According to monitoring reports released by the U.S. Department of Education, six states have been flagged for challenges with the implementation of their proposals, following being granted NCLB waivers by the Department a year ago.  Federal officials have raised red flags for Colorado, Connecticut, Delaware, Idaho, Mississippi and New York.

The monitoring reports, which were released January 6, are part of the second-round “Part B” oversight by the Department, which is designed to look more intensively into how states are implementing their waiver plans.

Four of the six monitored states – Connecticut, Idaho, New York and Mississippi – were criticized for not using federally required turnaround strategies in their priority schools. In particular, Connecticut was cited for not meeting expectations for its lowest performing priority schools. Federal officials also want Connecticut to monitor professional development and English-learner tests.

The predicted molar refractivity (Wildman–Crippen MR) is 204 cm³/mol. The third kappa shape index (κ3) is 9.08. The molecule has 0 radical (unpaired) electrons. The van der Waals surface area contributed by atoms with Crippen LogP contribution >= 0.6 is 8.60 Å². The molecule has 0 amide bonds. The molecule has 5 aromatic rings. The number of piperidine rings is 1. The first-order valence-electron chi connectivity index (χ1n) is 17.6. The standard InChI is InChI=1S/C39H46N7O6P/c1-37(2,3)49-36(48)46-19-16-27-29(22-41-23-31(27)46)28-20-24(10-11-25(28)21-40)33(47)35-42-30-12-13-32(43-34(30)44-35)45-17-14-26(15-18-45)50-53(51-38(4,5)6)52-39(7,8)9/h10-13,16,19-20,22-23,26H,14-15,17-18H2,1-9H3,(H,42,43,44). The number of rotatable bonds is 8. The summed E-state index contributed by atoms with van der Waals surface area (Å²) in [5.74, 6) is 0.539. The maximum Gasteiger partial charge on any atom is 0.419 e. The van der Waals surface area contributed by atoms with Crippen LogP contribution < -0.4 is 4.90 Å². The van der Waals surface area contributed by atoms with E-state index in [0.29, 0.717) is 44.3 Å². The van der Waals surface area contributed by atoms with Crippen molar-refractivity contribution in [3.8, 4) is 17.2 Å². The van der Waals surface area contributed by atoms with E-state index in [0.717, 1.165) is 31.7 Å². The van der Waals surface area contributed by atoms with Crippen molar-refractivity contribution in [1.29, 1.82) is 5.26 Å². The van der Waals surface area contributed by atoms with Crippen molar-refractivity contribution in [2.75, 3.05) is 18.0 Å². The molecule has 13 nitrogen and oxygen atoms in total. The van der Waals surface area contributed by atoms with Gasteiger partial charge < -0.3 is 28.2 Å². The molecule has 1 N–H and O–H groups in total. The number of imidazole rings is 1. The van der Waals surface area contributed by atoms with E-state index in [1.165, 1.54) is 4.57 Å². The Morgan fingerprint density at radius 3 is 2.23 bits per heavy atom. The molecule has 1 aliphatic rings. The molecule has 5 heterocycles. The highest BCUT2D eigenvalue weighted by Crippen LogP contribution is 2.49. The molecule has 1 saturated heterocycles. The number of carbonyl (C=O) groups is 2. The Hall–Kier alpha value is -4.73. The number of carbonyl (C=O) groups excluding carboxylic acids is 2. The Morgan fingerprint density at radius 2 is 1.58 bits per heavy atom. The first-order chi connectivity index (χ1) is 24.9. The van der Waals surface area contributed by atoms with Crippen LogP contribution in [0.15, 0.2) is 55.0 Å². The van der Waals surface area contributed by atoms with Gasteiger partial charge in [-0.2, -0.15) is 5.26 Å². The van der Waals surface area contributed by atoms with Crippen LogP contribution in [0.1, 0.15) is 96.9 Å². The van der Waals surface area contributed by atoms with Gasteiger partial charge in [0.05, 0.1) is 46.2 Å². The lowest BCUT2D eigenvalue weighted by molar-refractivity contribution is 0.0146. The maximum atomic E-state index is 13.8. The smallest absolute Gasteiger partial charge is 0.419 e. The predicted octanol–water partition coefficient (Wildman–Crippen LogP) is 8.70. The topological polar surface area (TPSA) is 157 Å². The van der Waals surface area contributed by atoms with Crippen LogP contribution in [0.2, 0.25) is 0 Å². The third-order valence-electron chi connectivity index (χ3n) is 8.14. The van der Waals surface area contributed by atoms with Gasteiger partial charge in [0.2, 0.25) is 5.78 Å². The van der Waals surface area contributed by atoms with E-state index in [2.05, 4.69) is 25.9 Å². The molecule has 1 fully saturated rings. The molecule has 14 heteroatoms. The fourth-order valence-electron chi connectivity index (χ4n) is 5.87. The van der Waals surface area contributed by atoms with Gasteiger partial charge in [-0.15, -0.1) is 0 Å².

The Department expressed concerns in the report about Connecticut’s plans not to pilot all aspects of its new teacher evaluation system, including its student-growth measurement. This aspect of the state’s teacher evaluation plan has also received considerable criticism from local education officials.

Connecticut, like the other states who were flagged by the Department of Education, now have to make adjustments and demonstrate progress if they are going to continue to enjoy the flexibility it received with last year’s NCLB waiver.